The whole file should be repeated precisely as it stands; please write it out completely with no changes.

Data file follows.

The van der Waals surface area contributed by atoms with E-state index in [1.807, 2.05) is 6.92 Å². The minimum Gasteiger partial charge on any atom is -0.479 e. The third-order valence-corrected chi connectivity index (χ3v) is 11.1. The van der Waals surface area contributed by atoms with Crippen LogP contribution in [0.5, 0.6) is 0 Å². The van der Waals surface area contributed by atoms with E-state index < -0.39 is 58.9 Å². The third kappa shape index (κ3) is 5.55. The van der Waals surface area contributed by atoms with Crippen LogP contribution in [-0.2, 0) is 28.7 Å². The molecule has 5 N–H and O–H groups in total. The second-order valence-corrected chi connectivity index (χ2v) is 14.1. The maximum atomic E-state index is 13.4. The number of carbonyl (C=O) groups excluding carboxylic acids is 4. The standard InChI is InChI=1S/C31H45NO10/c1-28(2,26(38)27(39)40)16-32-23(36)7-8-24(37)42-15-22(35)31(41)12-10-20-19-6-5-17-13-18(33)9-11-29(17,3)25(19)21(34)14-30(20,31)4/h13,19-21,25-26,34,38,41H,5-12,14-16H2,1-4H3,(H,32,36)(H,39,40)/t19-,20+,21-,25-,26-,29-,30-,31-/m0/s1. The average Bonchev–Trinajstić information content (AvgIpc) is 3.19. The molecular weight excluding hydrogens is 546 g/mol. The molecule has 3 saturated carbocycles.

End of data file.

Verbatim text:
The van der Waals surface area contributed by atoms with E-state index in [1.807, 2.05) is 6.92 Å². The minimum Gasteiger partial charge on any atom is -0.479 e. The third-order valence-corrected chi connectivity index (χ3v) is 11.1. The van der Waals surface area contributed by atoms with Crippen LogP contribution in [0.5, 0.6) is 0 Å². The van der Waals surface area contributed by atoms with E-state index < -0.39 is 58.9 Å². The third kappa shape index (κ3) is 5.55. The van der Waals surface area contributed by atoms with Crippen LogP contribution in [-0.2, 0) is 28.7 Å². The molecule has 5 N–H and O–H groups in total. The second-order valence-corrected chi connectivity index (χ2v) is 14.1. The maximum atomic E-state index is 13.4. The number of carbonyl (C=O) groups excluding carboxylic acids is 4. The standard InChI is InChI=1S/C31H45NO10/c1-28(2,26(38)27(39)40)16-32-23(36)7-8-24(37)42-15-22(35)31(41)12-10-20-19-6-5-17-13-18(33)9-11-29(17,3)25(19)21(34)14-30(20,31)4/h13,19-21,25-26,34,38,41H,5-12,14-16H2,1-4H3,(H,32,36)(H,39,40)/t19-,20+,21-,25-,26-,29-,30-,31-/m0/s1. The average Bonchev–Trinajstić information content (AvgIpc) is 3.19. The molecular weight excluding hydrogens is 546 g/mol. The molecule has 3 saturated carbocycles.